Australian writer of books for younger readers, young adults, verse novels and poetry.

Dystopian fiction in 5 bites

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At the beginning of the year, I was a little obsessed with dystopian fiction. I’d read Station Eleven, Emily St John Mandel’s post-pandemic book,  published in 2014 in either 2022 or 2023, but hadn’t read either Ray Bradbury’s Fahrenheit 451 (although I thought I had!) or Canticle for Leibowitz by Walter M. Miller Jr. – although, bizarrely, I thought I’d read that, too. These excursions into dystopian fiction made me wonder why we read this genre – and why so many are written any given decade, because you can find fine examples dating from 1890s and every decade since.  This question particularly interested me when I emerged out the other side in dire need of P G Wodehouse. So, here’s what I came up with:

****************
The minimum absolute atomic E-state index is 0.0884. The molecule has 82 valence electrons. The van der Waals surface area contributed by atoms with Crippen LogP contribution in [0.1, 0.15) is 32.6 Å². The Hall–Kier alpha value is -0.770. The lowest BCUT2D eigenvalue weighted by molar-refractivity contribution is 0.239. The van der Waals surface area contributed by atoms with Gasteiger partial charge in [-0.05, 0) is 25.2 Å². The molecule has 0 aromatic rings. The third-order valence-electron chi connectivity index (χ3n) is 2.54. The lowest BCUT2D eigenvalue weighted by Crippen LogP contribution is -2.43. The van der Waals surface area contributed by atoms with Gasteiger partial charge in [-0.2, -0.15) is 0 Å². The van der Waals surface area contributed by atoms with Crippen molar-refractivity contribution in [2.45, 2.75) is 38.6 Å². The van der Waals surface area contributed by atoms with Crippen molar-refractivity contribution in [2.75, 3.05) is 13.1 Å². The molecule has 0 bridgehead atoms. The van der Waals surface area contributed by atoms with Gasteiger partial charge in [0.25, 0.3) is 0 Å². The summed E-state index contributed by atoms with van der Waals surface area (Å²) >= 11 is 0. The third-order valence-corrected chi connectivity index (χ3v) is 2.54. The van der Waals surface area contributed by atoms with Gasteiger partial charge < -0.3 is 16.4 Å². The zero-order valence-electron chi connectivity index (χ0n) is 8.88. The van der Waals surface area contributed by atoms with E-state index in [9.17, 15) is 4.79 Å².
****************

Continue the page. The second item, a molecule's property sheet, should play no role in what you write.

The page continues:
1. Dystopian fiction helps us interrogate what is happening to and in the world right now. It makes us pay attention. Sit up. It offers  versions of our future that will not make us happy but which might make us take action.

2. It often challenges us to consider how we would act in a dystopian world. Would we stop for the wounded and vulnerable? The children? Are we personally  capable of being our best possible selves under the worst possible circumstances?

3. It makes us consider what skills we could take into a world that was nothing like the world we had previously inhabited. Intense reading of dystopian fiction may lead to new hobbies – archery, anyone?

4. It can draw our attention to everything we have learnt to take for granted.

5. But in a strange way, it is also optimistic. You can’t have a narrative without characters. So some of us have to survive to create stories in the new world.  I don’t want this theory tested.

All of these books are worth reading – I loved the humour in Canticle, the writing in all of them and the poetry in Station Eleven. But now I’m off to recuperate. If you want to read P. G. Wodehouse as respite from it all (fill in with what ever ‘it all’ means to you) may I recommend Jeeves and Wooster, of course, but also Leave it to Psmith – such a joy. Or, if you are hooked on Emily St John Mandel, I loved The Glass Hotel.


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